Tuesday, October 10, 2017

Bubbles, bubbles everywhere, waiting to burst?

The big lesson for central banks from the bursting of the sub-prime mortgage bubble was that monetary policy has to go beyond narrow focus on price stability and also address financial stability. 

It is therefore remarkable that quantitative easing continues unabated even as asset prices are frothing across markets - bonds, stocks, property, and even cryptocurrencies! In some cases like Sweden, as Zero Hedge points out, real housing prices are well past their highest levels since 1875! In fact, they are at more than double their previous high. 
And despite this, the Riksbank prefers to continue monetary accommodation by retaining rates at minus 0.50%! Of course, it does not help that its monetary policy is locked into ECB's monetary policy stance. 

The real estate markets in Canada and Australia are not far behind. And junk bond spreads in the US are threatening to touch their lowest in the past two decades. Credit spread for investment grade bonds is just a percentage point! Long-term global real interest rates are at historic lows. 
In the US, the Shiller CAPE, which compares the S&P 500's current price to the 10 year average of earnings, stands at a ratio of 31, indicating that stocks are about 50% over-valued on historic average, a figure exceeded only once in the past 60 years! 
In fact, over a longer historical sweep, the average stock is trading at 73% above its historical average, higher than all but two occasion since 1880 - just before the Great Depression and the run-up to the 1999 dotcom bubble bursting.
It is a moot point as to what is the main driver of the extraordinary low interest rates in developed countries. While on the supply-side the global savings glut, arising from shifting demographics, and on the demand-side structural changes have lowered the cost of capital investment, it cannot be denied that the QE has hastened the downward trend of real interest rates.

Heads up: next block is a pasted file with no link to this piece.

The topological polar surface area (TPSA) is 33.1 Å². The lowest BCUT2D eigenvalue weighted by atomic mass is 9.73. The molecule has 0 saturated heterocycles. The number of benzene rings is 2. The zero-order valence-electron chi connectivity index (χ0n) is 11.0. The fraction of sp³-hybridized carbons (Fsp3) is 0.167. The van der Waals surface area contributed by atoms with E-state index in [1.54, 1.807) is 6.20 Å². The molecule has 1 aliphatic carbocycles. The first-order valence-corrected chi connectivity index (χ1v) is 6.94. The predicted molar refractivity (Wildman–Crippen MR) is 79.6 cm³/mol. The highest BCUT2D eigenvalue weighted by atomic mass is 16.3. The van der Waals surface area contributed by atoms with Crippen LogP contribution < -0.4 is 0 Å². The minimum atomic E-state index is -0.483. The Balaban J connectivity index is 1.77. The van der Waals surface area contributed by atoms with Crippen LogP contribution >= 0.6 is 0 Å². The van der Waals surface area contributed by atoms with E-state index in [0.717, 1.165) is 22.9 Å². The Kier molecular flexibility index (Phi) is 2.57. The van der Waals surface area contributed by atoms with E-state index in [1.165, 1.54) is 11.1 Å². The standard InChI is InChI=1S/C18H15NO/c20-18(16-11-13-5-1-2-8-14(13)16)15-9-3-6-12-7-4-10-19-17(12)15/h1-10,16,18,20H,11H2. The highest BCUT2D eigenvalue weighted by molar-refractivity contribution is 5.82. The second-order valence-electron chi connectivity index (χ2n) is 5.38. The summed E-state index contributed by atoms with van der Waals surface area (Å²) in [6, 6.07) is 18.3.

While QE was understandable when the world economy was tottering in 2008, it is surely well past time to step back. But the reluctance of central banks to roll back the extraordinary monetary accommodation is yet more proof that central banks are unlikely ever to be able to take the punchbowl away when the party is on.

Isn't this a compelling enough reason why there should be dynamic macro-prudential regulations that act as automatic counter-cyclical measures to lean against the wind when such bubbles are inflating?

Update 1 (19.10.2017)
The graphic below shows why the equity and bond markets are operating at pretty much the tail-end of the spectrum in terms of valuations.
Yet, despite the froth, short-term implied volatility has never been lower for decades.

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